Does it surprise anyone else that Pirates of the Caribbean never repopularized the whole pirate movie genre? The original 2003 motion picture took the world by storm, ruling the box office and even earning Johnny Depp a surprise Academy Award nomination for Best Actor, and spawned not one but three successful sequels in its wake. But aside from Jack Sparrow cosplay, the rest of the studios never really followed up with potential pirate blockbusters of their own. Maybe they figured nobody else would be able to capture the magic of Disney's film, a strange alchemy certainly owing a lot to Johnny Depp's unusual charisma as the franchise's lead character. No, it's actually Disney's own fault that they've run Pirates of the Caribbean into the ground, since no one else can be accused of oversaturating the genre. The fourth film, 2011's On Stranger Tides, made money but was met with critical malaise and audience amnesia, leading Disney to replace the series' screenwriter, Terry Rossio, for the upcoming fifth film in the series.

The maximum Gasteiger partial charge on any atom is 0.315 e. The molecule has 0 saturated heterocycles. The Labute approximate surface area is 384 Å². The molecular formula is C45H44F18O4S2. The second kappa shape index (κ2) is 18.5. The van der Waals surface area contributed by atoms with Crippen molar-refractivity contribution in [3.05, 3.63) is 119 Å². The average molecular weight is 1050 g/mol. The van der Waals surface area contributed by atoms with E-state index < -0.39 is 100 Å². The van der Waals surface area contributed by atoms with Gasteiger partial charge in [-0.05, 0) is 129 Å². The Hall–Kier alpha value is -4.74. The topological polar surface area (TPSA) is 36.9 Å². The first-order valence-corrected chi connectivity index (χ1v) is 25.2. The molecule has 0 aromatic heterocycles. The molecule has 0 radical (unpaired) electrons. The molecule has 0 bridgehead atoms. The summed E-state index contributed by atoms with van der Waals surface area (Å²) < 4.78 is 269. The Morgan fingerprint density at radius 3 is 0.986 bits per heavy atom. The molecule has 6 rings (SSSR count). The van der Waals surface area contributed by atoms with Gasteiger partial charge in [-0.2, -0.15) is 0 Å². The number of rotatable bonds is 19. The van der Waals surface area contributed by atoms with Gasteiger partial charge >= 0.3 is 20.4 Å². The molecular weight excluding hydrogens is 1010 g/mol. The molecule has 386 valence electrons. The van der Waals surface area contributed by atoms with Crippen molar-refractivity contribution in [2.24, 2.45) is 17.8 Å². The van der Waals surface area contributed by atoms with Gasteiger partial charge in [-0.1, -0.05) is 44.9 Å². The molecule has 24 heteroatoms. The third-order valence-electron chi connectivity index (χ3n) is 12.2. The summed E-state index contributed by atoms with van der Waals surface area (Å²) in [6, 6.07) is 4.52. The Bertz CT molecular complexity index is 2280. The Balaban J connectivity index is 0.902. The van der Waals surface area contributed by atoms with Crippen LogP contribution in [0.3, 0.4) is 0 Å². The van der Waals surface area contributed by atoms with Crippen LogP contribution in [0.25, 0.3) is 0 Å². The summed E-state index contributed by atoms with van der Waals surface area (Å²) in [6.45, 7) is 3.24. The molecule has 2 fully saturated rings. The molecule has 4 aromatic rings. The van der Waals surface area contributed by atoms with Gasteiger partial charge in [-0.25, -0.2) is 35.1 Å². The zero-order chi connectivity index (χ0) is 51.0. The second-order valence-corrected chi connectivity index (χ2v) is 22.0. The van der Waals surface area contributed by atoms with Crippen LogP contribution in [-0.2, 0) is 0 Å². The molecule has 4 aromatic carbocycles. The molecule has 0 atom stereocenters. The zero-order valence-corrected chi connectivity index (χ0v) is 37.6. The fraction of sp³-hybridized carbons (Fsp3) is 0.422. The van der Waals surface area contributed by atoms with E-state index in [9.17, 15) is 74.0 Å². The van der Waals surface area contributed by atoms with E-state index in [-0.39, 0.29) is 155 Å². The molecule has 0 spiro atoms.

Who did they get to fill Rossio's shoes? None other than Jeff Nathanson, a screenwriter with one highly respected screenplay to his credit - the thrilling con artist flick Catch Me If You Can - and a string of duds like Speed 2: Cruise Control, the Argo-esque fake movie comedy The Last Shot, and Indiana Jones and the Kingdom of the Crystal Skull, universally considered to be the worst film in the whole Indiana Jones franchise. To his credit, Nathanson also wrote Rush Hour 2 and Rush Hour 3, successful blockbusters, but not ones known for particularly clever writing.
Variety reported the screenwriter changeover, noting that while Johnny Depp is confirmed for the fifth film in the series, none of his co-stars - who over the last decade included Orlando Bloom, Keira Knightley, Geoffrey Rush and Penelope Cruz - are officially on board for the follow-up. Details on the plot are nowhere to be found, but we suspect Jack Sparrow will find himself traveling forward in time and crossing over with the TRON movies. We suspect a lot of stupid things here at CraveOnline, so maybe you shouldn't take that theory too seriously.
Can Jeff Nathanson bring his Catch Me If You Can charm to the Pirates of the Caribbean franchise, or do we have another Kingdom of the Crystal Skull on our hands? The only rules that matter are these: what a man can do and what a man can't do.